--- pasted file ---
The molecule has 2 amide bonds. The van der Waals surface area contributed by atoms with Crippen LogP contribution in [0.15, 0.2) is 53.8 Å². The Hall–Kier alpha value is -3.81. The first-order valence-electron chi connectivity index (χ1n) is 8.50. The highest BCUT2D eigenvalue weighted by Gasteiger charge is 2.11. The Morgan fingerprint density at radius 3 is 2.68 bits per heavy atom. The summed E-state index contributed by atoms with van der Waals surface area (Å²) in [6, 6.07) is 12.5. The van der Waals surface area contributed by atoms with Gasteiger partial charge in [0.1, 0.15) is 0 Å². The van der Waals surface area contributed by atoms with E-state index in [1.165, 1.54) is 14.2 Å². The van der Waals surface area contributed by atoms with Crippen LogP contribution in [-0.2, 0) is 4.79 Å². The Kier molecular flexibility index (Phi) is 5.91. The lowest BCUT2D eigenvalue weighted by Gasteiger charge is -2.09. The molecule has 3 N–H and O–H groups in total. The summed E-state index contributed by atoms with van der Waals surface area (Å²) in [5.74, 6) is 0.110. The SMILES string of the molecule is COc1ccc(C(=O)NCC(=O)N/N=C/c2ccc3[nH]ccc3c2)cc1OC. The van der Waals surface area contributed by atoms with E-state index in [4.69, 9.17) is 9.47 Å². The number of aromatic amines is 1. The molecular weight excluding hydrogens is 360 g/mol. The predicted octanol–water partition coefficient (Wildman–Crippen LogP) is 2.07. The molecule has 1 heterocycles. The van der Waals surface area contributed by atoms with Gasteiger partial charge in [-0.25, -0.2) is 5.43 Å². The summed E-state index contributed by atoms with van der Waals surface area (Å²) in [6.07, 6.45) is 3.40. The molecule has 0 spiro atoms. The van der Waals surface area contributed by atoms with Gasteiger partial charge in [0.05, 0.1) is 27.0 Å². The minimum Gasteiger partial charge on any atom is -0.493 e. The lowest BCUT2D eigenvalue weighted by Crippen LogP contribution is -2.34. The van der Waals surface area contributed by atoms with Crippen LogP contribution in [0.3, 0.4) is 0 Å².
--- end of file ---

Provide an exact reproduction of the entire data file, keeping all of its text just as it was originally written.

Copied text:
The molecule has 2 amide bonds. The van der Waals surface area contributed by atoms with Crippen LogP contribution in [0.15, 0.2) is 53.8 Å². The Hall–Kier alpha value is -3.81. The first-order valence-electron chi connectivity index (χ1n) is 8.50. The highest BCUT2D eigenvalue weighted by Gasteiger charge is 2.11. The Morgan fingerprint density at radius 3 is 2.68 bits per heavy atom. The summed E-state index contributed by atoms with van der Waals surface area (Å²) in [6, 6.07) is 12.5. The van der Waals surface area contributed by atoms with Gasteiger partial charge in [0.1, 0.15) is 0 Å². The van der Waals surface area contributed by atoms with E-state index in [1.165, 1.54) is 14.2 Å². The van der Waals surface area contributed by atoms with Crippen LogP contribution in [-0.2, 0) is 4.79 Å². The Kier molecular flexibility index (Phi) is 5.91. The lowest BCUT2D eigenvalue weighted by Gasteiger charge is -2.09. The molecule has 3 N–H and O–H groups in total. The summed E-state index contributed by atoms with van der Waals surface area (Å²) in [5.74, 6) is 0.110. The SMILES string of the molecule is COc1ccc(C(=O)NCC(=O)N/N=C/c2ccc3[nH]ccc3c2)cc1OC. The van der Waals surface area contributed by atoms with E-state index in [4.69, 9.17) is 9.47 Å². The number of aromatic amines is 1. The molecular weight excluding hydrogens is 360 g/mol. The predicted octanol–water partition coefficient (Wildman–Crippen LogP) is 2.07. The molecule has 1 heterocycles. The van der Waals surface area contributed by atoms with Gasteiger partial charge in [-0.25, -0.2) is 5.43 Å². The summed E-state index contributed by atoms with van der Waals surface area (Å²) in [6.07, 6.45) is 3.40. The molecule has 0 spiro atoms. The van der Waals surface area contributed by atoms with Gasteiger partial charge in [0.05, 0.1) is 27.0 Å². The minimum Gasteiger partial charge on any atom is -0.493 e. The lowest BCUT2D eigenvalue weighted by Crippen LogP contribution is -2.34. The van der Waals surface area contributed by atoms with Crippen LogP contribution in [0.3, 0.4) is 0 Å².